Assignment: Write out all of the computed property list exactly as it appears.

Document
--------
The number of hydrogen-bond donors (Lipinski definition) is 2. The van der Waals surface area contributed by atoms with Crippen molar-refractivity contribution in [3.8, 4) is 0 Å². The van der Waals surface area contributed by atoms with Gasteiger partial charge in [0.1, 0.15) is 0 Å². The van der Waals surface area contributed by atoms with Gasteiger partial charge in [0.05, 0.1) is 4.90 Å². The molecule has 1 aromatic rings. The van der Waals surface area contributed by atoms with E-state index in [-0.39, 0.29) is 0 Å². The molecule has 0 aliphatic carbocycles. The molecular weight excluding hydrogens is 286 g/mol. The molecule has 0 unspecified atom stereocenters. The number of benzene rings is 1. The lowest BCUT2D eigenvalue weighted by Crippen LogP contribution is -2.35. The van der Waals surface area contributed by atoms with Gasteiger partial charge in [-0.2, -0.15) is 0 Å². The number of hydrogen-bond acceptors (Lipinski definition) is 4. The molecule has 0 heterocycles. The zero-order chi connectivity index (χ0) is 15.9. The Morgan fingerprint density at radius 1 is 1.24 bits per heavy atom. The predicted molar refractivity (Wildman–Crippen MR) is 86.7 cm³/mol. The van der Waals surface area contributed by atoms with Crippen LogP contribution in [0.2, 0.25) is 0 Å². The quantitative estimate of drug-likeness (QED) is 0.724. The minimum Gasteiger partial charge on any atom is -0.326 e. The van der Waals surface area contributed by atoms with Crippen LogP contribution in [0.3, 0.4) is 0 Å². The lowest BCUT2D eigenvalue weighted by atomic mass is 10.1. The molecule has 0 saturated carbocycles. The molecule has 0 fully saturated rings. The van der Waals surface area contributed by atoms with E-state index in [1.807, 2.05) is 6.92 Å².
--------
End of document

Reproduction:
The number of hydrogen-bond donors (Lipinski definition) is 2. The van der Waals surface area contributed by atoms with Crippen molar-refractivity contribution in [3.8, 4) is 0 Å². The van der Waals surface area contributed by atoms with Gasteiger partial charge in [0.1, 0.15) is 0 Å². The van der Waals surface area contributed by atoms with Gasteiger partial charge in [0.05, 0.1) is 4.90 Å². The molecule has 1 aromatic rings. The van der Waals surface area contributed by atoms with E-state index in [-0.39, 0.29) is 0 Å². The molecule has 0 aliphatic carbocycles. The molecular weight excluding hydrogens is 286 g/mol. The molecule has 0 unspecified atom stereocenters. The number of benzene rings is 1. The lowest BCUT2D eigenvalue weighted by Crippen LogP contribution is -2.35. The van der Waals surface area contributed by atoms with Gasteiger partial charge in [-0.2, -0.15) is 0 Å². The number of hydrogen-bond acceptors (Lipinski definition) is 4. The molecule has 0 heterocycles. The zero-order chi connectivity index (χ0) is 15.9. The Morgan fingerprint density at radius 1 is 1.24 bits per heavy atom. The predicted molar refractivity (Wildman–Crippen MR) is 86.7 cm³/mol. The van der Waals surface area contributed by atoms with Crippen LogP contribution in [0.2, 0.25) is 0 Å². The quantitative estimate of drug-likeness (QED) is 0.724. The minimum Gasteiger partial charge on any atom is -0.326 e. The van der Waals surface area contributed by atoms with Crippen LogP contribution in [0.3, 0.4) is 0 Å². The lowest BCUT2D eigenvalue weighted by atomic mass is 10.1. The molecule has 0 saturated carbocycles. The molecule has 0 fully saturated rings. The van der Waals surface area contributed by atoms with E-state index in [1.807, 2.05) is 6.92 Å².